PACS, a widely known acronym in the radiology world, is familiar to every graduating radiology student poised to be a radiologist. Yet, numerous medical-imaging diagnostic centers continue to operate without PACS software, either unable or unwilling to keep up with the evolving trend in the healthcare market. So what exacty is PACS? Why is it so important?
This article explores the evolution of PACS from its early beginnings in radiology conferences during the 1980s to becoming a fully-fledged sector driving transformative change in the present day.
What is PACS?
For those of who are still trying to wrap their heads around the acronym, we’ll simplify it for you a bit. PACS stands for ‘Picture Archiving and Communication Systems’ and simply put, is an electronic way of storing images and reports over the conventional radiological film. Medical images that CT or MRI machines generate can be archived, stored and transmitted digitally instead of the orthodox method of filing, retrieving and transporting the physical film.
PACS architecture typically consists of four main components:
- An imaging modality (like X-Ray/CT/MRI)
- Secure network (such as LAN) for the images to be uploaded and transferred to the database
- A workstation to allow the radiologist to view the scans and analyse them
- An archive for secure storage of image and relevant, supporting documents
Combined together, they completely eliminate the need for physical printing of all images for the radiologist’s diagnosis, streamlining the radiologist workflow to a considerable extent.
The pre-PACS era (pre 1980s)
Radiology has been practised as a science since the late nineteenth century. In those times, early radiologists relied on film-based methods to generate images. These included:
- Film creation, where medical images were captured on specialised X-ray sensitive film
- Film processing, where they would be developed in a chemical processor to make these images permanent and visible
- Film storage, where these developed films would then be stored in archiving rooms
- Film retrieval, where these films would later be retrieved and viewed by the radiologist on a backlit surface to diagnose the patient
This manual process obviously posed a multitude of problems, first of them was that the process was time-consuming, required a huge physical storage space, possessed the risk of film damage/loss and was ineffective in handling patient emergencies. The medical community was on a lookout for something novel, and with computers becoming mainstream, they turned to ‘electronic images’ for their rescue.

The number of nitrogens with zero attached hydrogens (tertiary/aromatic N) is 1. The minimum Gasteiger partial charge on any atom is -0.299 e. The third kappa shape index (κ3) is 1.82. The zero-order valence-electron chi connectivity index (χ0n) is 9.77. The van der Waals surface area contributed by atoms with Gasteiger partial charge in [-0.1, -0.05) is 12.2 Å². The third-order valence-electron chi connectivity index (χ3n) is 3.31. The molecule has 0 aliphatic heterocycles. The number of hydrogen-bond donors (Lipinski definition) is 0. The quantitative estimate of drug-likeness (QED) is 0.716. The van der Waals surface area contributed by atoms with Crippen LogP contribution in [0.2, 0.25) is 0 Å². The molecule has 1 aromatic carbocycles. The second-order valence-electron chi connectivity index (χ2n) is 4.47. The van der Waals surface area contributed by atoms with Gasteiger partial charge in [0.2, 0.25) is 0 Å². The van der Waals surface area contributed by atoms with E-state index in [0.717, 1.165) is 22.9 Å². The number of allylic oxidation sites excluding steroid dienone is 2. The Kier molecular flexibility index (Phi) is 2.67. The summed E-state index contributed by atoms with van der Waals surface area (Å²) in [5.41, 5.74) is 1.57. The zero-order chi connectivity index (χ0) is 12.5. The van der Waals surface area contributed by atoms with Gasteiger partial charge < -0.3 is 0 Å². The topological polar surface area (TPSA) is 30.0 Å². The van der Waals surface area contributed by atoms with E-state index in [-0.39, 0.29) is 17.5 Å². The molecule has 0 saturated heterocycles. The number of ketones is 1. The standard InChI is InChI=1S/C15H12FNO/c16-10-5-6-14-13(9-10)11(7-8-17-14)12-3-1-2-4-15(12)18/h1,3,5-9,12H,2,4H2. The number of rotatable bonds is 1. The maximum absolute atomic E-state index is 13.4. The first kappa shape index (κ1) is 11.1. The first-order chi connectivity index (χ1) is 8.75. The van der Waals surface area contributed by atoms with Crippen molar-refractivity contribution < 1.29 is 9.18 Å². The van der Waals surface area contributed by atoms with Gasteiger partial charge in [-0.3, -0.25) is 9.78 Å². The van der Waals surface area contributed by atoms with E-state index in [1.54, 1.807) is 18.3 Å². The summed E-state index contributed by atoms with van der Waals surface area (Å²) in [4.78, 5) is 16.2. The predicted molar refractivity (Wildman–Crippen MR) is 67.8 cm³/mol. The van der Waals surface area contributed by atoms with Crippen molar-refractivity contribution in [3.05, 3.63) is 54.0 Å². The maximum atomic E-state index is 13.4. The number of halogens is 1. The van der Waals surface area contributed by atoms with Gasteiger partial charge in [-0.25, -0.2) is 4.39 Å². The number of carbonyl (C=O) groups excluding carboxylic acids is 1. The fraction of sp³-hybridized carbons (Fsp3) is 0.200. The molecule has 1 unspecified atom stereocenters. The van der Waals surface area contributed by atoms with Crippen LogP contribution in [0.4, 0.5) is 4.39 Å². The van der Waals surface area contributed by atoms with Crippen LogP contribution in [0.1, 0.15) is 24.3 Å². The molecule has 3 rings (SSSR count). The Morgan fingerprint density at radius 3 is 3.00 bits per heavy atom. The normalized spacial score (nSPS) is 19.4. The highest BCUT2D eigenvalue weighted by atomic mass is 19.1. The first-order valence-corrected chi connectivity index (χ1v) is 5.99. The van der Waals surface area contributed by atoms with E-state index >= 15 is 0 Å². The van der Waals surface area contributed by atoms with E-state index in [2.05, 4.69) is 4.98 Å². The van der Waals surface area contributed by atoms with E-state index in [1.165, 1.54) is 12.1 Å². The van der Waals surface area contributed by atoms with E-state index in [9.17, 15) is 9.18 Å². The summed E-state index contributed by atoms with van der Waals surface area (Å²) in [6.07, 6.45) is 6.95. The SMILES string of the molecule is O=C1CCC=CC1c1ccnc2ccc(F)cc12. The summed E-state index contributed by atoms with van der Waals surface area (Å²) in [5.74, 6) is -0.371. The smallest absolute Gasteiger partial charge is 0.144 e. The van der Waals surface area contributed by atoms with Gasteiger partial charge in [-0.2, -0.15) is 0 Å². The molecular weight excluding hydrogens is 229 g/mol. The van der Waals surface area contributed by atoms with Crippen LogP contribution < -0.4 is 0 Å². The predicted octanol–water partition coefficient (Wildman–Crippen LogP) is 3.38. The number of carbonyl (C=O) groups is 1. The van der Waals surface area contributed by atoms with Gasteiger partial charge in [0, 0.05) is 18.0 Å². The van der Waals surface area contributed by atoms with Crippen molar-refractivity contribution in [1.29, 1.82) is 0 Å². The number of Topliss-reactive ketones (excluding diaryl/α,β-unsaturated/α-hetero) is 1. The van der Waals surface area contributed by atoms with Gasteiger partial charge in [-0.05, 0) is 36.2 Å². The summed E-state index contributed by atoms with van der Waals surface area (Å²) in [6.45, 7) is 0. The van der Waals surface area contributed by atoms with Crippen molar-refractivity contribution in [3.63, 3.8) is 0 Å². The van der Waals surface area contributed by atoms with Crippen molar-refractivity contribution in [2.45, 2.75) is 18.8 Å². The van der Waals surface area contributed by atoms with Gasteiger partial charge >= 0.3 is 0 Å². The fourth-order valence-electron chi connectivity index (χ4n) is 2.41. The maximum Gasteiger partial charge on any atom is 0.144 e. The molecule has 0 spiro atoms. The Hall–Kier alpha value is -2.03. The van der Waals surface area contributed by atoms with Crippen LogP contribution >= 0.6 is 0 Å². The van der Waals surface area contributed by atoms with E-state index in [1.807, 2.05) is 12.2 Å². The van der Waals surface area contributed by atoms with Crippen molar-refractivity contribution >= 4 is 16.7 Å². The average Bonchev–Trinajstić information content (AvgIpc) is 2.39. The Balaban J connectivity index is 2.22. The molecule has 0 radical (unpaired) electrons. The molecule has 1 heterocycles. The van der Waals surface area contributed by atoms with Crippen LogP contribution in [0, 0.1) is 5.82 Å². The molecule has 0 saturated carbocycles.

The inception of PACS (early 1980s)
PACS, as a concept, had been discussed in multiple radiology conferences, but movement toward reality started in the early 1980s. With funding from early-adopters like the US Defence Agency, the first large scale PACS installation took place at the University of Kansas in 1982. The system, known as Kansas University Medical Centre (KUMC) Image Archive Centre, was developed by a trio of doctors, viz- Dr. James Getty, Dr. Kenneth Persons and Dr. Herber Smith.
Soon, other similar installations at medium-scale started across the US and Europe. However, all PACS installations faced one major problem- it was difficult for medical images generated on one vendor’s device to be transferred or displayed on another vendor’s hardware. A similar issue was being faced in software at the time- the presence of multiple OS and softwares led to multiple file types, and it became difficult to share files across systems. Adobe, with its vision for disruption, introduced the standardised file format named ‘PDF’ and also developed the first ever associated pdf-viewer, as a step in the direction of platform-independence and standardisation.
No such standard was in place for medical images, and the community soon realised the need for the same.
The early-PACS era (1980s-late 1990s)
In 1983, the American College of Radiology (ACR) and the National Electrical Manufacturers Association (NEMA) collaborated to pioneer a medical image format standard called ‘Digital Imaging and Communications in Medicine’ or DICOM. Chaired by renowned radiologist Dr. David Avrin, the DICOM committee also introduced the associated ‘DICOM-viewer’ for opening files in the DICOM format, with the stable release being DICOM 3.0 in 1993.
But does creation of a robust system alone allow for easy adoption across the sector? Definitely not! While the technology, standard, and economics were in place by the late 1990s for the PACS revolution, PACS companies faced the challenge of convincing radiologists and hospitals about its worthiness as an investment. Overcoming initial resistance, PACS companies employed effective communication methods like seminars, success stories, proof-of-concept demos, collaboration with OEMs, and technology support to drive early adoption.
Workstation-based PACS (mid 2000s – mid 2010s)